958 Cayenne DIY: Turbo Coolant leak and fix (not what you think) - Rennlist - Porsche Discussion Forums

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958 Cayenne DIY: Turbo Coolant leak and fix (not what you think)


958 Cayenne DIY: Turbo Coolant leak and fix (not what you think)

Old 01-30-2019, 07:51 PM
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Join Date: Dec 2001
Location: San Antonio, TX
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Default 958 Cayenne DIY: Turbo Coolant leak and fix (not what you think)

Hello Rennlist! I have a 2012 Cayenne Turbo with about 127,000 miles on it and recently I noted a slight coolant smell after driving, but there were no obvious signs such as leaks on the ground, wet areas around the radiator, coolant tank, or hoses. I also noted that my coolant level was dropping a little at a time, but certainly not drastically.

Like many of you who read posts here and on other sites, I made the assumption that it must be one of my glued in fittings that were coming loose on the thermostat housing, or perhaps the thermostat housing itself or the seals were leaking and the coolant was ending up in the "V" of the engine, which is why I didn't see any obvious signs.

I removed the intake manifold to verify my suspicions, and sure enough, coolant was in the "V" of the engine down under the fuel rail, wire harnesses, and and starter. The interesting thing, however, was that my thermostat housing and the glued in pipes were actually fine and quite strongly fitted ... no leaks from the glue, no leaks from the housing itself, and no leaks from the thermostat insert o-rings either. After further examination, I discovered that there is a plastic "Y" hose that connects to each head on either side of the thermostat housing. This pipe is the coolant vent line, which connects at the back of the engine to a hose. Here is the diagram of this line:

What I noted is that one of the points that connects to the passenger side head had broken nearly off the pipe (it ended up fully breaking on removal) and the other one had broken on the insert where the o-ring is. Both sides being compromised allowed coolant to escape into the "V" of the engine and is why my particular leak was a very slow one. Here are some photos of the actual part and the broken pieces. The first two photos show what cracked/broke, the third shows how it looks right after taking the intake off, and the last photo shows where the pipe is after removing the fuel rail.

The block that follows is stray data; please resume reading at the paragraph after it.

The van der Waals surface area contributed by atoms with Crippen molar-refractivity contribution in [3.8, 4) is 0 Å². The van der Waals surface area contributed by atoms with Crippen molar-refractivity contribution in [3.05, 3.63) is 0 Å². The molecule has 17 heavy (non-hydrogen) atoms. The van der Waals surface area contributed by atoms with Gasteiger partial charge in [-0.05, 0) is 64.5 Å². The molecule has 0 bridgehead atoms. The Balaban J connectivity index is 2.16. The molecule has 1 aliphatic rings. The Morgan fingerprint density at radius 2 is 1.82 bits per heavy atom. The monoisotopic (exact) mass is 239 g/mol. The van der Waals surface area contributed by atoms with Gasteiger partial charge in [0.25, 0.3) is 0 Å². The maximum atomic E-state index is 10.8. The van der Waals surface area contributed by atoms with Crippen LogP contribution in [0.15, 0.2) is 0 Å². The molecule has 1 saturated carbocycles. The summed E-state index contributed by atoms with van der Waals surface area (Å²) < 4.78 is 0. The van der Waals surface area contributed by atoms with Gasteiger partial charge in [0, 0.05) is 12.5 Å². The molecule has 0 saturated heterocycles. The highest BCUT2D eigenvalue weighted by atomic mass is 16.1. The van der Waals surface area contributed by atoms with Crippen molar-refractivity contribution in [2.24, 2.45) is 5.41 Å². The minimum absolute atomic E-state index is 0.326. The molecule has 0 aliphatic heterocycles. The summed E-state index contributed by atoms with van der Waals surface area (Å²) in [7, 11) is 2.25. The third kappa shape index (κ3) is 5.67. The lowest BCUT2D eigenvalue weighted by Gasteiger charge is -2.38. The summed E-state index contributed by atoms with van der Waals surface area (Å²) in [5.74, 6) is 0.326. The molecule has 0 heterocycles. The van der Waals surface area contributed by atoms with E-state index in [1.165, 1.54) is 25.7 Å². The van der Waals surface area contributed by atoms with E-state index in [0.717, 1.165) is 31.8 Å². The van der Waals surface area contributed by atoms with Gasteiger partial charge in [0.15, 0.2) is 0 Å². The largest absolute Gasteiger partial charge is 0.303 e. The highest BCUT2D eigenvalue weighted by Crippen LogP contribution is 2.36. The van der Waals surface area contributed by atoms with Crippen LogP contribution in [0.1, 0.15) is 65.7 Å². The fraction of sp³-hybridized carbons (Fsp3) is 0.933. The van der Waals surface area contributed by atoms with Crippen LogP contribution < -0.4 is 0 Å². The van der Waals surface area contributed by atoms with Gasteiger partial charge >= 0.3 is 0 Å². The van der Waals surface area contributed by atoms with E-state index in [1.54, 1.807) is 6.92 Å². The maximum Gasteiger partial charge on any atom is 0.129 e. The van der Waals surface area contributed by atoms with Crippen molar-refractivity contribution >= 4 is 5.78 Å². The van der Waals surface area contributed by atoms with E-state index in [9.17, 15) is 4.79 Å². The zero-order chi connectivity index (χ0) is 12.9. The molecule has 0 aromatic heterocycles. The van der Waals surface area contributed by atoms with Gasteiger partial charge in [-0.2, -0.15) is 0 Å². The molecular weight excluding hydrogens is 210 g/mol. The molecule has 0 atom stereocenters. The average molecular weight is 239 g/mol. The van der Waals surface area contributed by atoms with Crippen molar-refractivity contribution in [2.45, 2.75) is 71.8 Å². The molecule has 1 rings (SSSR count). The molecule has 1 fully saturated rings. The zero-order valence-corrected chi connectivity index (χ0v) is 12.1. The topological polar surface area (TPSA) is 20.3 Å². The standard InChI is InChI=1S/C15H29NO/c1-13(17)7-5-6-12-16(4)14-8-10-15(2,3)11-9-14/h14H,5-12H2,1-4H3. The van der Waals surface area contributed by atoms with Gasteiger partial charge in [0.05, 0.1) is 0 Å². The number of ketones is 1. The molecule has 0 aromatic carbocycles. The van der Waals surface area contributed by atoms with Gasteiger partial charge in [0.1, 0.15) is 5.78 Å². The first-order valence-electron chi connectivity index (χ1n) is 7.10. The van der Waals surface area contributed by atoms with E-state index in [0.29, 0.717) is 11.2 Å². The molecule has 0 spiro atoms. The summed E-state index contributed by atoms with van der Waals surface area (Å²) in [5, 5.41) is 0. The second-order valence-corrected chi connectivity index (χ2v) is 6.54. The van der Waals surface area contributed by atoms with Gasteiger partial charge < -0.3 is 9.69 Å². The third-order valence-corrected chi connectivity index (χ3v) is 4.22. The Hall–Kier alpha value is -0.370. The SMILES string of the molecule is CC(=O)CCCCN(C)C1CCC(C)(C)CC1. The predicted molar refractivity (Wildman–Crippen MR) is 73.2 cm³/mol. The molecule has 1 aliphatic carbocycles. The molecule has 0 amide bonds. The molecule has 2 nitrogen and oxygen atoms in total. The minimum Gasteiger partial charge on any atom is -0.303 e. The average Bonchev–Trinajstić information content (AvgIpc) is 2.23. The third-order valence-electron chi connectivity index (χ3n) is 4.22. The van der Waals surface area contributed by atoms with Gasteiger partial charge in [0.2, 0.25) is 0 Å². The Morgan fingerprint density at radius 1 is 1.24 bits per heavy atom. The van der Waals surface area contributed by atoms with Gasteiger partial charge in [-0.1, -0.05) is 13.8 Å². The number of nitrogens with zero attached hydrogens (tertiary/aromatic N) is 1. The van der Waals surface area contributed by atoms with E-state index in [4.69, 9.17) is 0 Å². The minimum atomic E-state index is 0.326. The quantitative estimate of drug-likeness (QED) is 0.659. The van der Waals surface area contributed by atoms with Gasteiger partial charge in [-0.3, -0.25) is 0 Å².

Fixing this is actually very easy as the one end connects to a hose with a spring clamp, while the two ends connect to the head with a single torx bolt. The part number for this part is 948-106-026-22 and its about $50. Since I'm already "in there", I've decided to go ahead and replace the thermostat housing with the upgraded Porsche housing that bolts the pipes in (rather than glue) Part # 948-106-080-02 (why take chances) and install a new thermostat unit/seals, Part #948-106-034-01, new water pump, and gasket, and o-rings on the two pipes that attach into the thermostat housing and where the housing mates up to the heads. Based on my experience, I highly recommend you also replace the plastic coolant vent line If you decide to tackle this job as it is likely it is getting brittle with age and can break, causing a small leak that is annoying at best.

I hope this helps someone out on Rennlist and gives something new to consider. Its interesting that the much discussed glued in pipes on my car, at least, were still quite strong and showed no signs of failure despite the amount of miles on my car.

By the way, the thermostat housing, thermostat and water pump on my car was original ... lasted 127,000 miles and showed no signs of failing, but I took the opportunity to replace anyway.
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Old 01-31-2019, 11:50 PM
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Also see: https://rennlist.com/forums/cayenne-...-firewall.html - for info on how to gain more room to work on the rear of the engine. GREAT posting!
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